Yuma Police Department soon will be bolstered by a new member.

“Archie” will be certified for active duty in about a week or so, along with his human partner, Officer Jerry Thompson.

His predecessor “Ivan” proved to be very popular in the community, passing away a couple of years ago after 10 years with the YPD. His partner, Rich Henry, retired last year.

Archie comes from the same trainer in Germany. The trainer accompanied him on the flight September 13, to Denver International Airport, where the YPD took custody of the German Shepherd. Archie and Thompson have been spending their weeks since then training at Fort Collins Protection Dogs & Training Inc. The training will wrap up in the next week or so.

“He’s doing really great so far,” Officer Thompson said. “It’s more me catching up with the dog.”

Archie is being trained in patrol and detection. The patrol side of it involves tracking, suspect apprehension and article inspection. As for detection, he is trained to identify seven different narcotics, including marijuana, methamphetamine, cocaine, and heroin.

Thompson has learned some German words as Archie learned commands in that language. However, the officer said they are transitioning into some English words for patrol commands.

Thompson has been in law enforcement for nearly 12 years. He was with the YPD from 2007 to 2010, then made the rounds in northeast Colorado, serving with agencies in Kit Carson, Washington and Logan counties, before ending up back with the YPD in April 2017.

He said he had been interested in taking on the K9 duty when Ivan first came on board, but he knew he would be leaving for other agencies. When the opportunity arose again this past year, he was ready.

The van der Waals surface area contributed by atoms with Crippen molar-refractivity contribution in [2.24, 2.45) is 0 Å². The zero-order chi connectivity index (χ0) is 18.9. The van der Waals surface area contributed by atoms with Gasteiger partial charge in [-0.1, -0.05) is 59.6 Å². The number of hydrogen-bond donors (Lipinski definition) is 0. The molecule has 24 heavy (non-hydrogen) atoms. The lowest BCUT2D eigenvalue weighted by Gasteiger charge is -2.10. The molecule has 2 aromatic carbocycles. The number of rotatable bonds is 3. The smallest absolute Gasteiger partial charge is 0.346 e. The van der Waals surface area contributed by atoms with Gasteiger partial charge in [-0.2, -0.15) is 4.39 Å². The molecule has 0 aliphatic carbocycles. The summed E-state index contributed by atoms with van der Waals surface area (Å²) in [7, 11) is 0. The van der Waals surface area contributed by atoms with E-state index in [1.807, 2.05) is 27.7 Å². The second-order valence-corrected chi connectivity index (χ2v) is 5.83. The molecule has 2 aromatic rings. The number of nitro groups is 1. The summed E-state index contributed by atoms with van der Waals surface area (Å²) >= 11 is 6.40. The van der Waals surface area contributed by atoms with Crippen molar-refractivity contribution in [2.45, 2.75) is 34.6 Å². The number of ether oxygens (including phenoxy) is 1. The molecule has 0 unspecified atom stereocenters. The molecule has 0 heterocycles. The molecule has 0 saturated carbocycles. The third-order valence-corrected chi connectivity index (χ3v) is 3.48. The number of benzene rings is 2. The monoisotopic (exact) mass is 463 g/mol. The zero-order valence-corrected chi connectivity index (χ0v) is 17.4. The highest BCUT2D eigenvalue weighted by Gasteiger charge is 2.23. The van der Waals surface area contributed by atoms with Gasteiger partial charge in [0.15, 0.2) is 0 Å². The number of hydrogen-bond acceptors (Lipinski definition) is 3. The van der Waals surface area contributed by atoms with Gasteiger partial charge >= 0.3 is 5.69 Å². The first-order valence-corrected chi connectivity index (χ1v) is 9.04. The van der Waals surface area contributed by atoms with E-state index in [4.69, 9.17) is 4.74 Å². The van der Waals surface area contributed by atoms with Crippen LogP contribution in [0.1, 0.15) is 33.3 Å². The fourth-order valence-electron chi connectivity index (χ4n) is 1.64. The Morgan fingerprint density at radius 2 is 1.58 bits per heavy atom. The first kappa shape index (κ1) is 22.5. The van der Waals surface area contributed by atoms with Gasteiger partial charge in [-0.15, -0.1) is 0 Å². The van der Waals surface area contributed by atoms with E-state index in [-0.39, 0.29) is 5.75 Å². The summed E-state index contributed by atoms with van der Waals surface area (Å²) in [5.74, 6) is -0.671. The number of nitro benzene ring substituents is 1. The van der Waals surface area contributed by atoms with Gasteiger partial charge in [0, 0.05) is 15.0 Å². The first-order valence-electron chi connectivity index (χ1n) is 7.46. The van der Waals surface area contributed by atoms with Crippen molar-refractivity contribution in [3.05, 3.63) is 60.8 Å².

“I asked for volunteers and he was the only one who stepped forward,” Chief Jon Lynch said.

YPD Officer Jerry Thompson and the department’s new K9 officer Archie will be certified for duty soon. (Photo by Hannah Lungwitz/Small Town Photos)

The chief added that “jobs” already are being lined up for Archie and Officer Thompson, particularly by area schools interested in having the police dog visit their campuses.

It has been a true test getting the K9, and his handler, ready for active duty.

“It’s a lot of work,” Thompson said. “I think the biggest part is keeping up with the training.”

He added that the training is continuous, including he and Archie spending one hour each work day on training.

“These dogs are amazing in what they can do,” he said. “They’re only limited by our imagination. Any dog is only limited by the handler.”

Archie’s service is expected to last about five to six years (Ivan really went above the norm with his 10 years of service), so Thompson plans on making the most of it.

“Oh yeah, I love it,” he said. “There’s definitely a lot of minor details; I mean like how you hold the leash, the different signals it gives the dog. It’s more reflection of the voice than what I actually say. I’m excited to get going, put his training and my training to use.”

He described Archie as a very social dog, not aggressive — at least not until called upon. He said Archie is getting in his aggressiveness as the training progresses.

ACE/Quality Farm & Ranch Center has gotten involved, donating food for Archie and also helping acquire a kennel to keep at Thompson’s house.

That’s because Archie and Thompson are now partners 24/7.

“He pretty much never leaves my side,” Thompson said.